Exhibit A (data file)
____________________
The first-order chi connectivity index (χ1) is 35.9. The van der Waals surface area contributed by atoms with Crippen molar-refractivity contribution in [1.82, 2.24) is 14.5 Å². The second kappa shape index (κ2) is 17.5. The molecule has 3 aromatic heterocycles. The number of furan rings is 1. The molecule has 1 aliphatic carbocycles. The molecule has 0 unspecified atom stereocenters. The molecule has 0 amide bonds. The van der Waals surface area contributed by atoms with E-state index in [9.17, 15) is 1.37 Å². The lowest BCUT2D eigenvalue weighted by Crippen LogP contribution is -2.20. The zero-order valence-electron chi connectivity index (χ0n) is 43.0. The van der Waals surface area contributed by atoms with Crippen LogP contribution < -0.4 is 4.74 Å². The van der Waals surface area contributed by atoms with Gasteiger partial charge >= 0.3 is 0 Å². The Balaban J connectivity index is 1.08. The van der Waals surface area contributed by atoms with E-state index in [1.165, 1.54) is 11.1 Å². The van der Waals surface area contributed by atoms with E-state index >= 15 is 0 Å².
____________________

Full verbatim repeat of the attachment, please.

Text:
The first-order chi connectivity index (χ1) is 35.9. The van der Waals surface area contributed by atoms with Crippen molar-refractivity contribution in [1.82, 2.24) is 14.5 Å². The second kappa shape index (κ2) is 17.5. The molecule has 3 aromatic heterocycles. The number of furan rings is 1. The molecule has 1 aliphatic carbocycles. The molecule has 0 unspecified atom stereocenters. The molecule has 0 amide bonds. The van der Waals surface area contributed by atoms with E-state index in [9.17, 15) is 1.37 Å². The lowest BCUT2D eigenvalue weighted by Crippen LogP contribution is -2.20. The zero-order valence-electron chi connectivity index (χ0n) is 43.0. The van der Waals surface area contributed by atoms with Crippen LogP contribution < -0.4 is 4.74 Å². The van der Waals surface area contributed by atoms with Gasteiger partial charge >= 0.3 is 0 Å². The Balaban J connectivity index is 1.08. The van der Waals surface area contributed by atoms with E-state index in [1.165, 1.54) is 11.1 Å². The van der Waals surface area contributed by atoms with E-state index >= 15 is 0 Å².